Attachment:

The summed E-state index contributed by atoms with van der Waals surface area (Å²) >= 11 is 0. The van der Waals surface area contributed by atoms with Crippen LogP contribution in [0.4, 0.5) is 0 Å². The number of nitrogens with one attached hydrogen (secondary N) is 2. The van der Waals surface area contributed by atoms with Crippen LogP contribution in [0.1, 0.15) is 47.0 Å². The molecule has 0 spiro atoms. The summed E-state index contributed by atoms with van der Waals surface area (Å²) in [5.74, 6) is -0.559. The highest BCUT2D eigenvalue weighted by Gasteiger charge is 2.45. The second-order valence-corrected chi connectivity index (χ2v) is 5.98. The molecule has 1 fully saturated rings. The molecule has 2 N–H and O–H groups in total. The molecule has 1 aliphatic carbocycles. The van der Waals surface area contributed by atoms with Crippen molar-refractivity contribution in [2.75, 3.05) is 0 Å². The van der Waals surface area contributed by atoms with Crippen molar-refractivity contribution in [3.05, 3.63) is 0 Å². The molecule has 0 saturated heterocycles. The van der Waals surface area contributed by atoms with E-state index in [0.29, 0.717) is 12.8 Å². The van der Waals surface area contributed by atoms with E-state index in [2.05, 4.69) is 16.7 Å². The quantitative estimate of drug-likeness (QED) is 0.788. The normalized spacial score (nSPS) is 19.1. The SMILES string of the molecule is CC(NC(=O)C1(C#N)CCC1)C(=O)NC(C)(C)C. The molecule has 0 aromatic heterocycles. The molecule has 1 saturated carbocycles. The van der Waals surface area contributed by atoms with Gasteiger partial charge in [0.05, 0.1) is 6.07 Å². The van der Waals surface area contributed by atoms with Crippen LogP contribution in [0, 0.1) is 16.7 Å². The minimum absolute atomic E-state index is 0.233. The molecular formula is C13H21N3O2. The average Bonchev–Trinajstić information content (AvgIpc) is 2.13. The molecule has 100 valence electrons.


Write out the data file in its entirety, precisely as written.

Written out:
The summed E-state index contributed by atoms with van der Waals surface area (Å²) >= 11 is 0. The van der Waals surface area contributed by atoms with Crippen LogP contribution in [0.4, 0.5) is 0 Å². The number of nitrogens with one attached hydrogen (secondary N) is 2. The van der Waals surface area contributed by atoms with Crippen LogP contribution in [0.1, 0.15) is 47.0 Å². The molecule has 0 spiro atoms. The summed E-state index contributed by atoms with van der Waals surface area (Å²) in [5.74, 6) is -0.559. The highest BCUT2D eigenvalue weighted by Gasteiger charge is 2.45. The second-order valence-corrected chi connectivity index (χ2v) is 5.98. The molecule has 1 fully saturated rings. The molecule has 2 N–H and O–H groups in total. The molecule has 1 aliphatic carbocycles. The van der Waals surface area contributed by atoms with Crippen molar-refractivity contribution in [2.75, 3.05) is 0 Å². The van der Waals surface area contributed by atoms with Crippen molar-refractivity contribution in [3.05, 3.63) is 0 Å². The molecule has 0 saturated heterocycles. The van der Waals surface area contributed by atoms with E-state index in [0.29, 0.717) is 12.8 Å². The van der Waals surface area contributed by atoms with E-state index in [2.05, 4.69) is 16.7 Å². The quantitative estimate of drug-likeness (QED) is 0.788. The normalized spacial score (nSPS) is 19.1. The SMILES string of the molecule is CC(NC(=O)C1(C#N)CCC1)C(=O)NC(C)(C)C. The molecule has 0 aromatic heterocycles. The molecule has 1 saturated carbocycles. The van der Waals surface area contributed by atoms with Gasteiger partial charge in [0.05, 0.1) is 6.07 Å². The van der Waals surface area contributed by atoms with Crippen LogP contribution in [0, 0.1) is 16.7 Å². The minimum absolute atomic E-state index is 0.233. The molecular formula is C13H21N3O2. The average Bonchev–Trinajstić information content (AvgIpc) is 2.13. The molecule has 100 valence electrons.